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Assessing bonds in a volatile market

Thomas Jacquot
By Aidan Curtis
14 April 2020 — 2 minute read

Market volatility has seen investors shift towards bonds as a safe-haven asset, but one investment firm has advised investors to consider multiple factors before “jumping on the bond bandwagon”.

According to FIIG Securities, bonds are proving attractive to investors because they are obliged to “repay at par” upon maturity, regardless of current trading value.

However, FIIG head of research Thomas Jacquot has said investors need to consider more than just the return before breaking into the bond market.

Mr Jacquot said investors first need to consider the “survivability” of a company to see whether or not the company would be able to survive for the term of the bond.

He also said they need to understand where the bond sits in the capital structure as that “will determine the order of payment if the company is wound up”.

“In the event of a wind-up, subordinated debt, hybrids and shares that rank below senior debt must be wiped out completely before bondholders would incur a loss,” Mr Jacquot said.

It is important for investors to know before purchase whether or not a bond is fixed, floating or inflation-linked, said Mr Jacquot.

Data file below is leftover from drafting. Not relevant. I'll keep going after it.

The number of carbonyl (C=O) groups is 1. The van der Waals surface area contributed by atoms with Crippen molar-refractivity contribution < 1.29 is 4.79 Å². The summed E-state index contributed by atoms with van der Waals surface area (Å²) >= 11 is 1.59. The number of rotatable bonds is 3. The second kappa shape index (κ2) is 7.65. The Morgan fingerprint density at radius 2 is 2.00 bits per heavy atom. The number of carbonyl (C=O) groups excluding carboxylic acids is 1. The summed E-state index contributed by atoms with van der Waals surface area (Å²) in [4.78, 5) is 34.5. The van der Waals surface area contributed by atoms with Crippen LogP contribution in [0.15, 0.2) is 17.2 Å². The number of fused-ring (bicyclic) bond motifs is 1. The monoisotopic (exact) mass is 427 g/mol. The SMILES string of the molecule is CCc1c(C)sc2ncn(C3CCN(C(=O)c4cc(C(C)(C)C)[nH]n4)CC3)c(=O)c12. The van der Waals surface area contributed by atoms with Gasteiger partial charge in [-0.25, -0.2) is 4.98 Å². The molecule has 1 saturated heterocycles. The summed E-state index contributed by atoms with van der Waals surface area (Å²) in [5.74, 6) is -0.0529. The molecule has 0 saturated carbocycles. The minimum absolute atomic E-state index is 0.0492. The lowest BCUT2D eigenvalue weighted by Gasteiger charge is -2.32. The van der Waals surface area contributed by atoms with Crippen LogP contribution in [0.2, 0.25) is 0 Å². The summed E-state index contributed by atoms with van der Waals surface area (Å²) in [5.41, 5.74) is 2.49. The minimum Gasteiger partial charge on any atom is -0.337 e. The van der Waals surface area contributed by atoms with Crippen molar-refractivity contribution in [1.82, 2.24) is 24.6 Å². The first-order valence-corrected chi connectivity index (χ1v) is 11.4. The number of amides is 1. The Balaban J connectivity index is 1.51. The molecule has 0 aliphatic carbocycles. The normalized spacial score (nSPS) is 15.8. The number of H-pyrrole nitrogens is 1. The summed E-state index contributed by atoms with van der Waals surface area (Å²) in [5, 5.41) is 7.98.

“Fixed rate bonds will have a fixed schedule of payment over their life and will not change,” he said.

“Floating rate bonds will have their interest payment determined on each payment date, usually quarterly, by reference to a particular benchmark such as the BBSW in Australia.

“The key difference between fixed and floating rate, other than the fluctuation in interest payments, is that the price of fixed rate bonds is a lot more sensitive to interest rate movement. When rates go down, the price of a fixed rate bond will go up.”

Mr Jacquot advised investors check the bond’s term to maturity, determine if they can actually buy the bond and assess the bond’s return given the risks as “every bond and company has risks”.

He said checking if a bond has a credit rating will give an investor an indication of the risks involved, noting that a higher credit rating normally means a lower risk.

Investors should also check the size of the issue as the larger the issue, the greater the likely liquidity, Mr Jacquot said.

Mr Jacquot believes it is important for investors to assess the relative value of bonds to other company investments and when compared to other bonds from similar companies.

He said investors should ask themselves the following questions:

  • What returns are available on other investments?
  • Does the company issue senior secured or subordinated debt?
  • Is the return on the senior bond what you would expect, given returns on these other investments?
  • What rates of return are available from companies in the same sector or similarly rated companies?

“This list will help you determine if a bond is suitable for your portfolio and can be used to ask your broker questions,” Mr Jacquot said.


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